Artistic Director and Principal Conductor 1991–1996, Artistic Advisor 1996–1998
A world-famous baroque specialist and top-selling artist for Deutsche Grammophon branching out during his tenure in Ottawa, not hesitant to push his limits. In the right repertoire, including premieres and recordings of his chosen composer-in-residence Linda Bouchard, he created performances of penetrating sincerity and unforced brilliance. His 1997 performance of Bach’s St. Matthew Passion is remembered with awe and gratitude to this day.
Franco Mannino (1924–2005)
Principal Conductor and Artistic Advisor 1982–1986
Charismatic, irresistible “personaggio vivo e straordinario.” Second to none in Italian opera – memorably La Cenerentola and Madama Butterfly – his in-concert NAC Orchestra CBC recordings of these operas equal or surpass any commercial release. His NAC Orchestra CD of Italian opera overtures was everyone’s favourite Christmas present for years. During his time, the NAC Orchestra was literally the most exciting Italian orchestra in the world.
Music Director 1987–1990
A serious musician, seriously talented – 1971 winner of the Herbert von Karajan Competition in Berlin and gold medalist of the Cantelli Competition at La Scala. Respected and loved for his meticulous preparation and gentleness. In his short tenure with the NAC Orchestra, achieved a stylish CBC recording of early Haydn symphonies, a luminous in-concert performance of Debussy’s only opera, Pelléas et Mélisande, and extensive tours in North America, including Carnegie Hall.
Music Director 1999–2015
Quite simply, one of the greatest violinists and violists of our time. Brought confidence and a world-wide perspective, leading the orchestra in performances to be remembered for a lifetime: the 1990 European tour – a never-to-be-equalled performance of the Beethoven Violin Concerto in the Leipzig Gewandhaus on the day after German reunification, and the 2000 Middle-East tour during the Second Intifada – including an immense diplomatic effort for the Orchestra to perform in Palestine that only at the last minute fell victim to one of the world’s most intractable conflicts. A larger-than-life personality who gave the orchestra larger-than-life experiences.
Music Director 2015–present
A musician of wide talents and even wider interests – conducts Stravinsky and plays jazz piano during rehearsal breaks. The best of the new generation of conductors – collegial, urbane, multilingual, with a driving ambition for new creation, cross-cultural connections and reconciliation. Over the past few years, has led the Orchestra brilliantly in its first performances of major works of Richard Strauss. Inspired and led the Life Reflected project completed in 2015, performed to acclaim in cities across Canada and Europe – an immense artistic and cultural achievement.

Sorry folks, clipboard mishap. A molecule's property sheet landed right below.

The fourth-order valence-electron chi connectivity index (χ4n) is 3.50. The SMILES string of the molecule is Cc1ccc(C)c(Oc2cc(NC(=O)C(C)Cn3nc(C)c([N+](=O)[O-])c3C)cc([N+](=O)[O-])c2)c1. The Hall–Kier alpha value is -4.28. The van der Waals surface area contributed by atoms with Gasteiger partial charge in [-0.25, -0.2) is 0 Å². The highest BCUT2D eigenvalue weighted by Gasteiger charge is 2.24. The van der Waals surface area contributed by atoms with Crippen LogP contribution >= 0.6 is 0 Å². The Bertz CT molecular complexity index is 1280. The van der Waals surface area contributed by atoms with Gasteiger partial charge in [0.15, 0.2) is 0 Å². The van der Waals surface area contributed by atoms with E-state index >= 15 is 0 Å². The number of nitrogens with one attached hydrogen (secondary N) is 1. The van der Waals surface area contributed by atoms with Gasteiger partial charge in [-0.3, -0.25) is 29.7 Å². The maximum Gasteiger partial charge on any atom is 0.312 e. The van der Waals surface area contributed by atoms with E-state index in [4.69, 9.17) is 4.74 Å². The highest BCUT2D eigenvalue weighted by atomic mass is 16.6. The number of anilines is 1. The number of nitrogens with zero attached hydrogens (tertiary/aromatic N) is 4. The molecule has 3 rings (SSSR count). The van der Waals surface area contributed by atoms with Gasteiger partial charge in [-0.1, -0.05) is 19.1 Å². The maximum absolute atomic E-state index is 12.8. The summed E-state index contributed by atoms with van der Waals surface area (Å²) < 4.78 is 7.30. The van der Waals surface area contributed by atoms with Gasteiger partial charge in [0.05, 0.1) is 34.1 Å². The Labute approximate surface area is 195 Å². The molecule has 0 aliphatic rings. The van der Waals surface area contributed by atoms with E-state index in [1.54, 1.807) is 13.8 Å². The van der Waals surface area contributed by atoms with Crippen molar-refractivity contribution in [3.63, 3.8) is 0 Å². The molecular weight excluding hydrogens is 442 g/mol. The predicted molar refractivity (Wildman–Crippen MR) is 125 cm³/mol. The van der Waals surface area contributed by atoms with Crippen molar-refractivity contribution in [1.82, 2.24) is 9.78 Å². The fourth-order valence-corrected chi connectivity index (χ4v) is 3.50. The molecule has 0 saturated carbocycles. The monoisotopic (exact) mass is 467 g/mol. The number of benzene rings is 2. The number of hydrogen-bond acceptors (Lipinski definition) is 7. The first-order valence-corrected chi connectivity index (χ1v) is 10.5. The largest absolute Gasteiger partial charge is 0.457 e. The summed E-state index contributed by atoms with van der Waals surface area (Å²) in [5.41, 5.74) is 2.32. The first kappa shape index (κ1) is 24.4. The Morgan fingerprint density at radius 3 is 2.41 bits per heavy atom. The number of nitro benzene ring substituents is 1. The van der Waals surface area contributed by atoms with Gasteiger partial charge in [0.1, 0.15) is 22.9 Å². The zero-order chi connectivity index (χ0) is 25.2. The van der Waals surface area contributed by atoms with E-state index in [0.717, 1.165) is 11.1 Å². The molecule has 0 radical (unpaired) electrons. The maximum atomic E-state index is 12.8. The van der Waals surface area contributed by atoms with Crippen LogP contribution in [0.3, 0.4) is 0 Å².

Principal Guest Conductor 2015–present
A hearty, athletic Finn having a unique chemistry with the Orchestra that generates performances of effortless depth of sound and primal intensity. Has been equally brilliant in Beethoven, Schumann, Sibelius, Vaughan Williams and new works. Maintains the friendliest of collegial relationships with NAC Orchestra Music Director Alexander Shelley, who returns the favour. As a senior manager said, “A dream for any orchestra is to have a conductor who is popular with the audience, popular with the musicians and popular with management. And we have two of them!”
Principal Youth and Family Conductor 2012–2019
Really a big kid himself, an excellent solo performer on a “cool” instrument – trombone – as well as a conductor, consistently engaged young audiences with his effortless bilingualism and enthusiasm.
Mario Duschenes (1923-2009)
Primary Conductor of Educational Concerts (untitled) 1973–1988
A dedicated, life-long educator with a distinguished background – born in Germany, later studying flute, composition and conducting in Switzerland during the war. Author of the famous series of Duschenes method books for the recorder. His gentle, intelligent approach to concerts for young people endeared him to generations of children and their parents.
Primary Conductor of Educational Concerts (untitled) 1989–2004 | Principal Youth and Family
Energetic and ambitious, brought an attention-getting style to a wide variety of educational programs.
Principal Pops Conductor 2004–present
Widely popular with audiences and the Orchestra musicians, Jack is an amazing “pops musicologist” who entertainingly shares his love of the great golden-era Broadway shows and Hollywood movie scores by researching and recreating the original music for great classics such as West Wide Story, An American in Paris, The Wizard of Oz and Casablanca. Some of these priceless original scores were lost or quite literally buried in landfills by Hollywood execs who had no idea what they were doing. Fortunately, Jack does.
Walter Prystawski, 1969–2006
Along with Mario Bernardi, creator of the orchestra’s famous discipline and unique identity – a surpassingly rare accomplishment. A peerless musical leader and originator of the orchestra’s team-spirited culture – an esprit de corps that exists to this day.
Yosuke Kawasaki, 2007 to present
Among the very best of the new generation of concert-masters. A superb violinist, also setting a personal example of the highest level of preparation, an energetic and committed performance style and a wide knowledge of historical performance practice. More than any other single musician, responsible for the continuing development of the orchestra that all acknowledge.